“Surely the people are grass. The grass withers and the flowers fall, but the word of our God stands for ever.”
The Bible was set down gently on the edge of the bedside cabinet. “Would you like me to continue reading, Mr Banner?”
For a long moment the old man lay silent on the bed. His eyes were closed, his head fallen to one side, a faint wheezing seeped from between crinkled lips. The words when they came were little more than a gasp, requiring his visitor to lean forward attentively.
“I’m not ready for this.”
“None of us are,” came the soothing response, words spoken straight from the heart, full of compassion and understanding. “But we don’t need to be afraid. Jesus has gone before us.”
The younger man couldn’t suppress a smile. That’s what it all came down to. Mr Banner didn’t need to hear any sermons. Neither would he make a deathbed confession – the ritualised dredging up of half-remembered sins, a desperate begging for forgiveness when divine pardon has long been ready for every man. No, he had lived a life of faith that sustained him even in this his final hour.
“Please read from Corinthians.”
“The sting of death is sin, and the power of sin is the law. But thanks be to God! He gives us the victory through our Lord Jesus Christ.”
Once again the pages of the Bible were closed. Silence descended, interrupted by the rattle of laboured breathing. The medical equipment emitted a reassuring beep at set intervals but familiarity meant that neither man took notice of it. Only later would the change in tone signal an ending and a new beginning.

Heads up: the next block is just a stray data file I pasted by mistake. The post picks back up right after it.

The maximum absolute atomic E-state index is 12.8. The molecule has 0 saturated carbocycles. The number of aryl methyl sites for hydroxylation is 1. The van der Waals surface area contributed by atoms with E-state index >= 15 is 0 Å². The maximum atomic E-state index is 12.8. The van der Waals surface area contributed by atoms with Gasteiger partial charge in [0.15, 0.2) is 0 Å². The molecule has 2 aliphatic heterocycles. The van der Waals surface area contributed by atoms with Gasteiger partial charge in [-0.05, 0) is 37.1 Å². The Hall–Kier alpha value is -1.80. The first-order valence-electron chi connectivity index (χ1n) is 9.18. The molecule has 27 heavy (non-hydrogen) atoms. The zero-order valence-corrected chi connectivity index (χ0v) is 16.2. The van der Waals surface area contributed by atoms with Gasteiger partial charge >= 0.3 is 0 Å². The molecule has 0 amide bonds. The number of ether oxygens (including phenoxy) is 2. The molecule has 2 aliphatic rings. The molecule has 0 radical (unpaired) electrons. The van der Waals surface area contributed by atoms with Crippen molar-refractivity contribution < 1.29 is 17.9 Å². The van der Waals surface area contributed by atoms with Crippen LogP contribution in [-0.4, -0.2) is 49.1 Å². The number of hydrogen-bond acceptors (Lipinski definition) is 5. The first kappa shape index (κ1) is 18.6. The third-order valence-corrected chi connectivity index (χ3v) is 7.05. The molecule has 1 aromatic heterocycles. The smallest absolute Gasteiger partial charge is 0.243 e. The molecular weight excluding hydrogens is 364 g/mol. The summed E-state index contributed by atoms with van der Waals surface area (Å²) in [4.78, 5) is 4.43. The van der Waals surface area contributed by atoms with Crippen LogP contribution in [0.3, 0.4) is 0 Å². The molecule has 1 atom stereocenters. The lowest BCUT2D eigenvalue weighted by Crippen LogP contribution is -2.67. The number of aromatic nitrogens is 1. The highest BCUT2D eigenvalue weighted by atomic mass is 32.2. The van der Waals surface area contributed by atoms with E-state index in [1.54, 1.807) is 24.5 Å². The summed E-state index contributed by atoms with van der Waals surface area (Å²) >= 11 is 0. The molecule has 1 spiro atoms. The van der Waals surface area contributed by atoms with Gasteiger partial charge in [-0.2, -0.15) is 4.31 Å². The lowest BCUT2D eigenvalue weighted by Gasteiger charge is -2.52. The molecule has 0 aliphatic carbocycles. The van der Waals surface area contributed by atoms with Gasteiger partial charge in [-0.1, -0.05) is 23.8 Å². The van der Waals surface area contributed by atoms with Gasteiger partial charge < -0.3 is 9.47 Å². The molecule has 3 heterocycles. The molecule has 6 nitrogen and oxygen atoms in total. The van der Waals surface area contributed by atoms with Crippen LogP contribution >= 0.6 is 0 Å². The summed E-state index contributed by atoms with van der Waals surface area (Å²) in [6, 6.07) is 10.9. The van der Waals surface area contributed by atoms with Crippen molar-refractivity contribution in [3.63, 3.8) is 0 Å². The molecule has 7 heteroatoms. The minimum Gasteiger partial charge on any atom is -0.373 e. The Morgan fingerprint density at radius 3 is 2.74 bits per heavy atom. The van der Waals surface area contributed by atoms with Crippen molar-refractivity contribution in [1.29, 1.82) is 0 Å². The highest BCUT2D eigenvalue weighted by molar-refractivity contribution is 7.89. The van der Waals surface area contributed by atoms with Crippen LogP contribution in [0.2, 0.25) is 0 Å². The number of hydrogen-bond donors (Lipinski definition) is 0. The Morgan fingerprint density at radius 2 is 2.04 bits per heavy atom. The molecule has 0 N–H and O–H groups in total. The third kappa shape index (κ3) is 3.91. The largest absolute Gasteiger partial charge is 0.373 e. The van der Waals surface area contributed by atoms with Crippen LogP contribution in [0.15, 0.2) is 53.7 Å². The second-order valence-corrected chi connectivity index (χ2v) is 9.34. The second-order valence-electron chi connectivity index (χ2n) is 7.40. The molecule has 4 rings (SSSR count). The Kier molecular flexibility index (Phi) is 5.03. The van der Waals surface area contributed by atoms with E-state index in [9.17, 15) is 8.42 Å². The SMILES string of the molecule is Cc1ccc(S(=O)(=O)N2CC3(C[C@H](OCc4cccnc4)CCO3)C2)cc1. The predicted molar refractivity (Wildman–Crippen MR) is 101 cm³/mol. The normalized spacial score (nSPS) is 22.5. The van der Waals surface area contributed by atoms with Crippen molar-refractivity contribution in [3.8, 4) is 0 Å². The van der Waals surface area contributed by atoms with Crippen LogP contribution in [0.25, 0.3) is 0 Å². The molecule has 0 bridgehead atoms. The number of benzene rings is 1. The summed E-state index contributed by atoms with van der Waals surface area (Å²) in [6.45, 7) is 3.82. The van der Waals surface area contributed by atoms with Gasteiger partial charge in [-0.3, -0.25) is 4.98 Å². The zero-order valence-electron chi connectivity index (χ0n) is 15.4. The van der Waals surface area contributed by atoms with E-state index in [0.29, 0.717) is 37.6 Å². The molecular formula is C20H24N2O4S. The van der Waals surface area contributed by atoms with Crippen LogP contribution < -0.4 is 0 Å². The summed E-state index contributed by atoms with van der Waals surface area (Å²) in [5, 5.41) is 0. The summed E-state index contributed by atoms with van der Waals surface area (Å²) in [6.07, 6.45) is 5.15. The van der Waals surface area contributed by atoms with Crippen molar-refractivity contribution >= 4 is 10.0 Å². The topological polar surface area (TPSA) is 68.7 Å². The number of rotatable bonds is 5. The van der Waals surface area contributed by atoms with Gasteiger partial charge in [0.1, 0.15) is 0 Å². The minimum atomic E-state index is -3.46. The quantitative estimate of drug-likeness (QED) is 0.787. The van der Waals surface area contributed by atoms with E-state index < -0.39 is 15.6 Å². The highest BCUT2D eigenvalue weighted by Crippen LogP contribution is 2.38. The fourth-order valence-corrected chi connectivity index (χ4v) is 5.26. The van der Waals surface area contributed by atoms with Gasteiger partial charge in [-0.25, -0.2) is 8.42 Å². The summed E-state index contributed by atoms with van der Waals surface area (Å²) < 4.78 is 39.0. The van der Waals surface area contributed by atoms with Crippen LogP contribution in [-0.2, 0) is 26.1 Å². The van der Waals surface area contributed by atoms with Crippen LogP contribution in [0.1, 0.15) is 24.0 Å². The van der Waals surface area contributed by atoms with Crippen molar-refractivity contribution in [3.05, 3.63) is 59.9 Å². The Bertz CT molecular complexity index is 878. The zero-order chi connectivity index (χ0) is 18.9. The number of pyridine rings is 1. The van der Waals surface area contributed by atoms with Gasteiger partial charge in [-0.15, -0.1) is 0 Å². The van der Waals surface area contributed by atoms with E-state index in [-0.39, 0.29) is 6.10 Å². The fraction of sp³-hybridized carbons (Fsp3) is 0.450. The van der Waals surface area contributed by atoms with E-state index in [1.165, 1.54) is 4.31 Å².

It was long past visiting time but no one came to complain. Curtains had been drawn round the bed to give a welcome illusion of privacy. Everyone understood. As Solomon of old had observed, there is a time for silence, a time when words are no longer called for.
“I’ll see my Edith.”
Just four words. Yet it took the old man more than thirty seconds to force them out. The loss of his wife the year before had been devastating. They had never had any children and had clung to each other through forty-five years of marriage. Mr Banner’s rapid descent had surprised no one. It is not unusual for the elderly to lose the will to live when one’s life partner passes on.
“You’ll see her soon enough. She’s waiting for you with open arms. All your old friends are. And so’s Jesus.”
“I see …” The words were voiced with surprising strength; gnarled hands gripped those of his visitor, suddenly anxious to impart fresh revelation.
“What do you see? Tell me!”
“I see …”
But the sentence was not to be finished. Breath had departed in that one final moment of ecstasy.
Softly the man rose from his seat and closed the now unseeing eyes. He bowed his head and prayed out loud, thanking God for the life just taken.
The nurse parted the curtains, drawn by the persistent whine of the heart-rate monitor.
“So he’s finally gone.”
The man merely nodded.
“It was good of you to stay,” she said. “I think it’s so sad when an old person passes away all alone.”
“It was the least I could do.” The words were choked, tears cascading down in tribute to a fallen hero. “Mr Banner was my pastor when I was growing up. My mother suddenly took ill when I was away on manoeuvres with my regiment. He sat with her all through the night and he was there when she departed. Mr Banner made sure that she didn’t die alone.”
The nurse reached out a hand and squeezed the soldier’s arm. “You did a beautiful thing. I’m sure your pastor appreciated your being here.”
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